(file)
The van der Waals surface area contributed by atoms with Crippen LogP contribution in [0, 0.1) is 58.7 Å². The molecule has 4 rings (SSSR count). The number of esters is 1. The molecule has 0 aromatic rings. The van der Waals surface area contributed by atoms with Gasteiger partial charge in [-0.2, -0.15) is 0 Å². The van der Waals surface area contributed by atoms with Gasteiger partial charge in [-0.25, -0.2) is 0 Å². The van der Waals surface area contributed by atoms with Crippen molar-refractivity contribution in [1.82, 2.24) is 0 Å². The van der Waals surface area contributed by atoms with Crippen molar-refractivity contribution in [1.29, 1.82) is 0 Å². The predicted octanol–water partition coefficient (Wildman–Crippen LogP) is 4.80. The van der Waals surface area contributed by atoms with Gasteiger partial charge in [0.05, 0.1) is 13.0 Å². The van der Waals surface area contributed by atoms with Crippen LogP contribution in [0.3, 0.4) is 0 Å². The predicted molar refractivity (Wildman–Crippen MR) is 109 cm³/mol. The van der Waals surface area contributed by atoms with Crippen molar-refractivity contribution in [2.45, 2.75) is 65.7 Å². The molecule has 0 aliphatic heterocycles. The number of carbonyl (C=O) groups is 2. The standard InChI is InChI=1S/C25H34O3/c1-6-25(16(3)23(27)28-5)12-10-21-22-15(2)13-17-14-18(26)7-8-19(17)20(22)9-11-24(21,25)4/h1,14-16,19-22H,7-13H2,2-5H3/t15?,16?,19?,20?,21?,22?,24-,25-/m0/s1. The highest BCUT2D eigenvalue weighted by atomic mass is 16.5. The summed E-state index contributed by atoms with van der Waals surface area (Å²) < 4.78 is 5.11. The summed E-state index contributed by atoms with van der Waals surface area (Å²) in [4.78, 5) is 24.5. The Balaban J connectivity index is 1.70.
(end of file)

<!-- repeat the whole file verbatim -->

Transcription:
The van der Waals surface area contributed by atoms with Crippen LogP contribution in [0, 0.1) is 58.7 Å². The molecule has 4 rings (SSSR count). The number of esters is 1. The molecule has 0 aromatic rings. The van der Waals surface area contributed by atoms with Gasteiger partial charge in [-0.2, -0.15) is 0 Å². The van der Waals surface area contributed by atoms with Gasteiger partial charge in [-0.25, -0.2) is 0 Å². The van der Waals surface area contributed by atoms with Crippen molar-refractivity contribution in [1.82, 2.24) is 0 Å². The van der Waals surface area contributed by atoms with Crippen molar-refractivity contribution in [1.29, 1.82) is 0 Å². The predicted octanol–water partition coefficient (Wildman–Crippen LogP) is 4.80. The van der Waals surface area contributed by atoms with Gasteiger partial charge in [0.05, 0.1) is 13.0 Å². The van der Waals surface area contributed by atoms with Crippen LogP contribution in [0.3, 0.4) is 0 Å². The predicted molar refractivity (Wildman–Crippen MR) is 109 cm³/mol. The van der Waals surface area contributed by atoms with Crippen molar-refractivity contribution in [2.45, 2.75) is 65.7 Å². The molecule has 0 aliphatic heterocycles. The number of carbonyl (C=O) groups is 2. The standard InChI is InChI=1S/C25H34O3/c1-6-25(16(3)23(27)28-5)12-10-21-22-15(2)13-17-14-18(26)7-8-19(17)20(22)9-11-24(21,25)4/h1,14-16,19-22H,7-13H2,2-5H3/t15?,16?,19?,20?,21?,22?,24-,25-/m0/s1. The highest BCUT2D eigenvalue weighted by atomic mass is 16.5. The summed E-state index contributed by atoms with van der Waals surface area (Å²) < 4.78 is 5.11. The summed E-state index contributed by atoms with van der Waals surface area (Å²) in [4.78, 5) is 24.5. The Balaban J connectivity index is 1.70.